Odigo Clarifies Attack Messages
Newsbytes (The Washington Post)
September 28, 2001
An official at Odigo today made a more substantial comment on warnings the instant messaging firm received prior to the Sept. 11 terrorist attacks.
The company's vice president of sales and marketing acknowledged that messages warning of attacks were received but would not comment on the contents of the messages. He had replied to a question about whether he could confirm that Odigo had received messages warning about the World Trade Center attacks. A sender in the alt.politics.bush newsgroup had written on Tuesday that Odigo workers received messages two hours before the Twin Towers attack on Sept. 11 predicting the attack would happen. The incident was also the subject of a report in the Ha'aretz daily newspaper in Israel, which on Wednesday quoted Odigo CEO Micha Macover as saying that "two workers received the messages predicting the attack would happen."
Odigo Vice President of Sales and Marketing Alex Diamandis told Newsbytes Thursday that he could not comment on the text or origin of the message, but said that the sender of the instant message was not personally known to the Odigo employees. Even though the company usually protects the privacy of users, Odigo recorded the Internet protocol address of the message's sender to facilitate his or her identification, he said.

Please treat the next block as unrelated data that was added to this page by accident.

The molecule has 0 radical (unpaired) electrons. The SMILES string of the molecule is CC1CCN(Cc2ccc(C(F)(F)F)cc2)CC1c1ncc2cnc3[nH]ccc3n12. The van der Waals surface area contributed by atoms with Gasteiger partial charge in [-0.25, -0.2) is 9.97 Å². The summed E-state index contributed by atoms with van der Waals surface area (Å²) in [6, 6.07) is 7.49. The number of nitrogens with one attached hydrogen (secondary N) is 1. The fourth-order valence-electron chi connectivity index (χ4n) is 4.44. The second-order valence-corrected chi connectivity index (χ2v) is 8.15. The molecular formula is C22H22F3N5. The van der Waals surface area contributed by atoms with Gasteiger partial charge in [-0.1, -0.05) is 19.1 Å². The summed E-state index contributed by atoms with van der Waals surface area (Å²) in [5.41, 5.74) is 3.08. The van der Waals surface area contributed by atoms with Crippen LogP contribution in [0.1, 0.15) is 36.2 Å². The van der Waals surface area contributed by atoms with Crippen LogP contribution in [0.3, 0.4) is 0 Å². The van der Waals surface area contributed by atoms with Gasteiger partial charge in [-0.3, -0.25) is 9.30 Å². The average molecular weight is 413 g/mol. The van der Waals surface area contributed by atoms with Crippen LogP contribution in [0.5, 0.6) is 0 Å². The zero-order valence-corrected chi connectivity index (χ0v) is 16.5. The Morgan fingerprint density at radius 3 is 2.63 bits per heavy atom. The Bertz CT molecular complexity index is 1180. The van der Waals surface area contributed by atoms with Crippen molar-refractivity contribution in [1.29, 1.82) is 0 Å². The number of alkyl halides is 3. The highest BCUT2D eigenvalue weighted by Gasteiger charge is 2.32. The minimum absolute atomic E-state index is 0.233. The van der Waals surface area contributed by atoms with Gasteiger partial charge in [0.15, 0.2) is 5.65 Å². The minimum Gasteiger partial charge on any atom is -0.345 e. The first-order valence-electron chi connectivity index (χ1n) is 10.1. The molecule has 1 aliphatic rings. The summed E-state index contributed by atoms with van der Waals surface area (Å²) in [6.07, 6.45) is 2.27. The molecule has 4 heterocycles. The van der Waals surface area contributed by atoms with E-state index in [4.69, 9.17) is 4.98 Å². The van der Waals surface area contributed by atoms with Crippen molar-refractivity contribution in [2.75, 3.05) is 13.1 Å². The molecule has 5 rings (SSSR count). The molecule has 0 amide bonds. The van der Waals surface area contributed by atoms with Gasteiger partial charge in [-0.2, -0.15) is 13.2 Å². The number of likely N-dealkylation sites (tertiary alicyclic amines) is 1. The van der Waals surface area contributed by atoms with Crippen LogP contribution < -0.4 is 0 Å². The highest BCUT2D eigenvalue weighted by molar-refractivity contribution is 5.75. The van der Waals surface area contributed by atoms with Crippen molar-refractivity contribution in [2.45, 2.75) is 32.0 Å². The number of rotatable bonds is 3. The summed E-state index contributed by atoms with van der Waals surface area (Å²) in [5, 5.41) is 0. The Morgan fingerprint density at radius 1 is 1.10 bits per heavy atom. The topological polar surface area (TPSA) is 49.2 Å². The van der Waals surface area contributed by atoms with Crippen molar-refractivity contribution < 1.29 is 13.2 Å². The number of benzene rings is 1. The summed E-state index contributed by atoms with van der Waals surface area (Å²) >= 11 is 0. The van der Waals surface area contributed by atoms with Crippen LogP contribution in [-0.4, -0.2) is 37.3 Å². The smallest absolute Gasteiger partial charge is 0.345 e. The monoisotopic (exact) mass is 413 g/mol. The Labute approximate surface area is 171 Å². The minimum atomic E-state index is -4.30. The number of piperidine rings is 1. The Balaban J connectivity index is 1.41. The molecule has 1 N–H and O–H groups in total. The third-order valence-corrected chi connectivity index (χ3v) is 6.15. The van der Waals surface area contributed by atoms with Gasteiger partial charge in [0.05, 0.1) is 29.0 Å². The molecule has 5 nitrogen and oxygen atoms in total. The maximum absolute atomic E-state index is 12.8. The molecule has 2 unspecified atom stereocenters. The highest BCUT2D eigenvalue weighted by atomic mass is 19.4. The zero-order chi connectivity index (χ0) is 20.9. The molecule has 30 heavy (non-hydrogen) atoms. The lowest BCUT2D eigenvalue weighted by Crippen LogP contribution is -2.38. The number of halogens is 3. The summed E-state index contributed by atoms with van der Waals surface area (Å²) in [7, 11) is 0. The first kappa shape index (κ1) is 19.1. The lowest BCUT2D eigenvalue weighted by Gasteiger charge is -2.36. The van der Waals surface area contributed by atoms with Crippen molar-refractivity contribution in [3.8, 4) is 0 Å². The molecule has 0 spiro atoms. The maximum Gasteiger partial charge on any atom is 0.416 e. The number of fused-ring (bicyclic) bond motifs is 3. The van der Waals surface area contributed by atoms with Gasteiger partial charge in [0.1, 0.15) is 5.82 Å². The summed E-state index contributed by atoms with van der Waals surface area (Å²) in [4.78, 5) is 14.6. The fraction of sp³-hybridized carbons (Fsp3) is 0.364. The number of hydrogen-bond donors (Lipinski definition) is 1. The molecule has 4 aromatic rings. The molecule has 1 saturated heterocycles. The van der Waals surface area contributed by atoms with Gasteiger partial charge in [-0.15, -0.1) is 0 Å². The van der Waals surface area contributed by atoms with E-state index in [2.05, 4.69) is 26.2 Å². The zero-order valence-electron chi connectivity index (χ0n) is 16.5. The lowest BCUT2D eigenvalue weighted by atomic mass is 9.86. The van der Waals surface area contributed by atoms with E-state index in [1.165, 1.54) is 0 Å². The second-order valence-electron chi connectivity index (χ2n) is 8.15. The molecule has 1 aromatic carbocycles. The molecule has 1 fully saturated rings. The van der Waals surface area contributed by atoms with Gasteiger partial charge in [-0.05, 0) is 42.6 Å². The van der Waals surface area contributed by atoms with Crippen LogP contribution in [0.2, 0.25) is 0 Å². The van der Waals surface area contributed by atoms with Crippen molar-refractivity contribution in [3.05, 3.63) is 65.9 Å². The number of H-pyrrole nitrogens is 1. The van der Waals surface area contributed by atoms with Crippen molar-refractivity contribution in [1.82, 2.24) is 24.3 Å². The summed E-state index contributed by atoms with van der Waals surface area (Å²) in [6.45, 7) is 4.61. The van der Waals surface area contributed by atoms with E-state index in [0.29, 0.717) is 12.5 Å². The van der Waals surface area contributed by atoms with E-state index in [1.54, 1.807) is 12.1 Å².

The Odigo workers, based in the company's research and development and international sales office in Israel, were signed on to the same Odigo messaging server used by worldwide users of the company's free, Odigo-branded messaging software, Diamandis said today.
Diamandis today in a telephone interview also said the warning message did not identify the World Trade Center as the attack target. Diamandis declined to reveal any other information contained in the message, including whether the warning named the targets for the attack.
"Providing more details would only lead to more conjecture," he said.
He did confirm that soon after the terrorist attacks on New York, the Odigo employees notified their management, who contacted Israeli security services. In turn, the FBI was informed of the instant-message warning.
The Odigo service includes a feature called People Finder that allows users to seek out and contact others based on certain interests or demographics. Diamandis said Thursday that it was possible the attack warning was broadcast to other Odigo members, but the company has not received reports of other recipients of the message.
In addition to operating its own messaging server network, Odigo has licensed its technology to over 100 service providers, portals, wireless carriers and corporations, according to the company.
Odigo is at http//www.odigo.com .
© 2001 The Washington Post Company
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